Irving, whom I'd only seen in all-star game settings prior to this, was such an effective leader in crunch time against Brazil -- igniting a U.S. rally and finishing with 25 points and 10 rebounds -- that I don't think he'll have much of a learning curve at Duke. As Florida recruit Patric Young, Irving's co-captain, said, "He's just a natural-born point guard." After getting firsthand looks at new Blue Devils Irving and Seth Curry (at CP3 Elite camp) over a three-week span, I'm even more confident that Duke -- and not Michigan State or Purdue -- is the right pick for preseason No. 1.
Blue is a four-star recruit who came into the FIBA tourney with less name-recognition than Irving, and a four-star (rather than five) rating. But it became clear rather quickly that Blue is an elite combo guard. He's an explosive wing player with a slashing ability and a slick pull-up jumper, and he's great at jumping passing lanes on D and getting out in transition. As I tweeted earlier in the week, I can't remember the last time my home state of Wisconsin produced a hoops athlete of his caliber -- and I can understand why there was such controversy in the state over him switching his commitment from Wisconsin to Marquette. The Golden Eagles will have a future pro in their backcourt this season.
Armed with the FlipCam in press row, I made an amateur highlight reel of the Irving-Rivers-Blue trio in action ...
The extensive backcourt minutes played by the Irving-Rivers-Blue crew -- as well as Illinois-bound Jereme Richmond -- meant that the lone player with college experience on the roster, Washington's Abdul Gaddy, was mostly left on the bench. He saw only four minutes of action against Brazil in the title game. Prior to the tournament, Gaddy had talked about using the FIBA experience as a way to get his "swagger" back after a disappointing freshman year with Washington. He came to UW as a five-star point guard, but averaged just 3.9 points (on 15.0 percent long-range shooting) and 2.3 assists last season. I'll have more on Gaddy next week; he certainly still has potential to be a good college point guard once he finds a way to regain the free-and-easy style that made him so effective in high school, but I don't think he had the opportunity to get his swag back in San Antonio.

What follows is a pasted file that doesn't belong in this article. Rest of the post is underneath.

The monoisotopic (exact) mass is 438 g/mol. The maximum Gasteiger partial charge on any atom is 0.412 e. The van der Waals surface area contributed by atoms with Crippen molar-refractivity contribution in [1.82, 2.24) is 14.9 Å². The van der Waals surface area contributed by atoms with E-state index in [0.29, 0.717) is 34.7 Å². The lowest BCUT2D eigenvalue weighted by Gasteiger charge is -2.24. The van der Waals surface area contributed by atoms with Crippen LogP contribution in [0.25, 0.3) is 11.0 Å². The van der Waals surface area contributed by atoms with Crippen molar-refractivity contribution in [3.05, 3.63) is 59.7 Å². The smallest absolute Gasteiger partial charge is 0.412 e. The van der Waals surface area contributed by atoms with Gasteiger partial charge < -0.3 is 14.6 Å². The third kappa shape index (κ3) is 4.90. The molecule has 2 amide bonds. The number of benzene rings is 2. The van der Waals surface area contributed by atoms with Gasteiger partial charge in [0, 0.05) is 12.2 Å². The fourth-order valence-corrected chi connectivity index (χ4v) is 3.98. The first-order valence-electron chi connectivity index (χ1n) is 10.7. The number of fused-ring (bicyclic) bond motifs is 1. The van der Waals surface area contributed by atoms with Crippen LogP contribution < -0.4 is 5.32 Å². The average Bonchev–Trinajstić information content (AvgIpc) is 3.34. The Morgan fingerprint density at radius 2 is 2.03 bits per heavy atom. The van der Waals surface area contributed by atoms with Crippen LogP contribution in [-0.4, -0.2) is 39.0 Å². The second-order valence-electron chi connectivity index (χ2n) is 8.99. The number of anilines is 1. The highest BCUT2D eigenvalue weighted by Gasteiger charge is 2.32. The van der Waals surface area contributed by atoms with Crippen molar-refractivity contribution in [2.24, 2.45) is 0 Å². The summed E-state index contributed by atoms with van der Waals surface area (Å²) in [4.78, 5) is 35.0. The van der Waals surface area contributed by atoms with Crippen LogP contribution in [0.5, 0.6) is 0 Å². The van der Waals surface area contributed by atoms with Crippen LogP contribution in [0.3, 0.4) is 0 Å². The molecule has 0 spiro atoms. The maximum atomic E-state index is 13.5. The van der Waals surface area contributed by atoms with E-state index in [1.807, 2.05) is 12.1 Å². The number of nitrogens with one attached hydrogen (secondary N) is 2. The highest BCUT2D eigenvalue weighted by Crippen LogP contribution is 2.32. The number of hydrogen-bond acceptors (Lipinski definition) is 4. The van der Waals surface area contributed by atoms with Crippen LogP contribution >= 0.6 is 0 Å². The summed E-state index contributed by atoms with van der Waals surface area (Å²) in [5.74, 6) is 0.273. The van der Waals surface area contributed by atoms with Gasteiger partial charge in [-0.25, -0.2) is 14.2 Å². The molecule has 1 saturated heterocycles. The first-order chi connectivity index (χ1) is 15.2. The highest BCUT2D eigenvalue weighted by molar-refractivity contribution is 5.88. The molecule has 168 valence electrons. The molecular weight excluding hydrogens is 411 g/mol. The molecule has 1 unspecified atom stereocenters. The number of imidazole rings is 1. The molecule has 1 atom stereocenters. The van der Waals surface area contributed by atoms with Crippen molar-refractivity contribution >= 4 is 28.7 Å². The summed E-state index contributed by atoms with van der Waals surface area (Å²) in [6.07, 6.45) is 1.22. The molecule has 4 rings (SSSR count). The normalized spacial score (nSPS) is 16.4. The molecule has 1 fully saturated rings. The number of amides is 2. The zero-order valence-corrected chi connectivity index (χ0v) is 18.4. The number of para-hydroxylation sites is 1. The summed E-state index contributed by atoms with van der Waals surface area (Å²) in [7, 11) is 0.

Richmond's length and defensive tenacity were such assets that Capel used the Waukegan, Ill., product to contain Brazil's brilliant point guard, Raul Neto, when neither Irving, Blue, Rivers or Gaddy could keep Neto out of the lane late in the gold medal game. At 6-7, Richmond is so versatile that I saw him defend four different positions during the tournament. He also has a crazy streak (staring down his man, talking trash, complaining to refs), though, that might needed to be reined in at Illinois in order for him to blossom into a team leader and Big Ten star.